Sports Betting Laws by State

The majority of states either have—or are considering—legalized sports betting

Sports and gambling are two major industries in the United States. However, until fairly recently, the intersection of these two activities (i.e., gambling on sports) was limited to a small number of states. Even today, while it's far easier to participate in sports betting—thanks in part to a myriad of online and mobile options—it can still be heavily restricted or even outright unavailable depending on where in the U.S. you're attempting to gamble. Here's what to know about sport betting laws by state.

Key Takeaways

  • Gambling on sporting activities typically requires working with an individual or company that accepts bets, also known as a sportsbook. These can either be retail locations that offer in-person bet placement or online and mobile platforms, depending on state laws.
  • According to the American Gaming Association, 30 states and the District of Columbia currently have sports betting legislation that's considered “Live, Legal,” meaning single-game sports betting may be offered to consumers through legal retail and/or online and mobile sportsbooks.
  • Florida, Nebraska, and Ohio are the three “Legal—Not Yet Operational” states, as sports betting has been legalized by these states but the market is not yet available.
  • Alaska, California, Georgia, Kansas, Massachusetts, Missouri, and Oklahoma have either pre-filed or introduced bills in the state legislature to legalize single-game sports betting or have scheduled voter referendums on the matter.
  • Even if sports betting has been legalized, restrictions may still apply and can vary by state, such as limited authorized operators, few permissible bet types, and a minimum age requirement.

Understanding Sports Betting

Sports betting is a type of gambling that revolves around predicting and wagering on the outcome of competitive physical activities. The term sports betting can encompass athletic competitions, such as basketball or American football, non-athletic events (i.e., auto racing), and non-human contests (i.e., horse racing). Although not technically sports in the traditional sense, some online sports betting websites also offer the chance to wager on non-sporting events, such as the results of political elections and/or entertainment events (e.g., the Oscars).

There are several different types of sports bets, with some of the most common being spread bets, prop bets, totals, and moneyline bets. Spread bets are wagers that a team will either win by or (should they lose) cover a specific number of points. Prop bets refers to wagers on specific events (i.e., who wins the coin toss or scores the first touchdown). Totals, also known as “over/under” bets, pay off if the total scores for both teams are over or under a predicted total. With moneyline bets, the amount won is based on the likelihood a particular team will win or lose (i.e., bets on underdogs pay more). Of these four, prop betting is unique, in that there are five states where this is the only permitted bet type.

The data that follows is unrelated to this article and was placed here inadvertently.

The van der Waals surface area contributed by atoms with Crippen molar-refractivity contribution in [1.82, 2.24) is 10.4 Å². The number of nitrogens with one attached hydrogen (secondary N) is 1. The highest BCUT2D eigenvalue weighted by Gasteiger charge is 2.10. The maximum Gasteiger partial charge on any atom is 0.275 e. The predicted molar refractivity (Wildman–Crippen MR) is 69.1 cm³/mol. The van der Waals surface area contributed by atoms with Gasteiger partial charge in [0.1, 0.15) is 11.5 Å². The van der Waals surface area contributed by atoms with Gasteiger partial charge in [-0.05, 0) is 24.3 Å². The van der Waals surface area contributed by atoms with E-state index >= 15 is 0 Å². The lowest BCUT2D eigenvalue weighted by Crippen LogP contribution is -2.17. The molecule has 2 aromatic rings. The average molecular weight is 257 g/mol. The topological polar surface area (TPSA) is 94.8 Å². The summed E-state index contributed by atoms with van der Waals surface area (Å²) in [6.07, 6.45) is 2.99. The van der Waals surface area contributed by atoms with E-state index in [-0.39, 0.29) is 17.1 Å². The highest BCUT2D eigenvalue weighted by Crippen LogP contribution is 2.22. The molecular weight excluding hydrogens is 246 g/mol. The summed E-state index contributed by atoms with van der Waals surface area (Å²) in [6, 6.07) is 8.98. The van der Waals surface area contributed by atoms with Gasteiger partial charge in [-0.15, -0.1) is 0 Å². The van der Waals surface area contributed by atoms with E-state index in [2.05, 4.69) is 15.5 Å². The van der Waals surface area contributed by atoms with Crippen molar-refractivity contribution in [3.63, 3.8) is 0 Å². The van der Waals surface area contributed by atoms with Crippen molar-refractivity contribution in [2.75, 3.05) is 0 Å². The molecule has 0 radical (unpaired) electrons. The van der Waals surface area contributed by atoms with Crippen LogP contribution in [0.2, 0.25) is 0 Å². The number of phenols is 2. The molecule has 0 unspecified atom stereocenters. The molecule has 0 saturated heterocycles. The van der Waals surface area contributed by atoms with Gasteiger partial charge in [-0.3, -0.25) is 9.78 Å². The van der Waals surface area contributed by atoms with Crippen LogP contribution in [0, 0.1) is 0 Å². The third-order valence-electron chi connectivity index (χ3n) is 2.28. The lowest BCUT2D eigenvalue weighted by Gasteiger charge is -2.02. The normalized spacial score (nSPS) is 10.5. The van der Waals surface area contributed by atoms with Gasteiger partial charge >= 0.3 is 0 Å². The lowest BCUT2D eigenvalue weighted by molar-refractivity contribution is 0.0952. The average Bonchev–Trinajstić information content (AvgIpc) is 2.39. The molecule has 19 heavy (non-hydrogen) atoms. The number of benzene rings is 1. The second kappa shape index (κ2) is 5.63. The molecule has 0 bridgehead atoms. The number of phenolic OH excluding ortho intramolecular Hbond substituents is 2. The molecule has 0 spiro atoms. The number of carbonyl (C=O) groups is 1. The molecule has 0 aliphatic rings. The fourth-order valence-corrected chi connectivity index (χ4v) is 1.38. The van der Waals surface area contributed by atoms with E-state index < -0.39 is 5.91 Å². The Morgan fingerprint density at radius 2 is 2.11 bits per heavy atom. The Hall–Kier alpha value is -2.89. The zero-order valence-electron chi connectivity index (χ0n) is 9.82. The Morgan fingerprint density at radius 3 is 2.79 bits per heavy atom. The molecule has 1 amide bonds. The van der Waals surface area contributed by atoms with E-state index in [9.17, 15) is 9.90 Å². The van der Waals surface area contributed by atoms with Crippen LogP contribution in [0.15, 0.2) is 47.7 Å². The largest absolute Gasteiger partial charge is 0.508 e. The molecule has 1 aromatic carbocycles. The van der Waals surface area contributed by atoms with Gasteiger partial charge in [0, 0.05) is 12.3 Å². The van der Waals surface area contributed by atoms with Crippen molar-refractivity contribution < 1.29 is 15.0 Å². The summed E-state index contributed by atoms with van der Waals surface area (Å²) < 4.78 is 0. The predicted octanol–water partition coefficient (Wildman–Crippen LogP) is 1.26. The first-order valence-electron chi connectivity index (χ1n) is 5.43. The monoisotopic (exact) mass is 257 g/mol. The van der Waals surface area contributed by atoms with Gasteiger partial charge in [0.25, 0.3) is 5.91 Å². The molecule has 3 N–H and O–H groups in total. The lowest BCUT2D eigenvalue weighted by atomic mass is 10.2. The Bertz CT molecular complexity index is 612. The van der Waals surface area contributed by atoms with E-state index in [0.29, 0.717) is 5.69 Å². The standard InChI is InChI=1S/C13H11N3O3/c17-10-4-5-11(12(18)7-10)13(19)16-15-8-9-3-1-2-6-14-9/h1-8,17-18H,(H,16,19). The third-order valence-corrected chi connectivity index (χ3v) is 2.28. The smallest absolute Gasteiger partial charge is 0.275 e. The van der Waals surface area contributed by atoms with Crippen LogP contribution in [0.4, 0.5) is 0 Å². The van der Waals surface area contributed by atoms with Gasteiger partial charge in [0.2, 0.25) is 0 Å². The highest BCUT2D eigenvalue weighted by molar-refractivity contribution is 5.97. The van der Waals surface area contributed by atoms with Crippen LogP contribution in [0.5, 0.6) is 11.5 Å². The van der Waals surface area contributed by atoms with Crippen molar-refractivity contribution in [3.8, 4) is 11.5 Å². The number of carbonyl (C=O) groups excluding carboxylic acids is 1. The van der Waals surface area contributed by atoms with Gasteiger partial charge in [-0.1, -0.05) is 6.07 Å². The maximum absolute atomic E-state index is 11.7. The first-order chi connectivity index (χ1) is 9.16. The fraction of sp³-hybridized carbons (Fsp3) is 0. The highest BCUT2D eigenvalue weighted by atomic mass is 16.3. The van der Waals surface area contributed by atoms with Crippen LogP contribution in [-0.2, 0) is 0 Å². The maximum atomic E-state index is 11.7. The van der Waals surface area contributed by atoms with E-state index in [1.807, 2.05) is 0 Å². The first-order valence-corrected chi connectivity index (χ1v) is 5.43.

Sports betting activities are typically facilitated by sportsbooks, which are companies or individuals that accept bets. Sportsbooks can be retail locations that offer in-person bet placement or online/mobile platforms. A sportsbook is functionally the same thing as a bookmaker, though the latter term is typically used solely in reference to an individual person. Physical sportsbooks may be found in professional sports venues, casinos, racinos (combination race track and casino), etc. If a sportbook offers betting on races but is located outside a racetrack, this is known as off-track betting (OTB).

Previously, sportsbooks in the U.S. were only able to operate legally in Nevada. Following a 2018 Supreme Court decision, many states have introduced new legislation to legalize both sportsbooks and, by extension, sports betting itself.

Sportsbooks make money by setting their odds so that they will generate a profit in the long term. As is the case with any form of gambling, the house always has the advantage, and there is always a negative expected return for the gambler.

Sports Betting Laws by State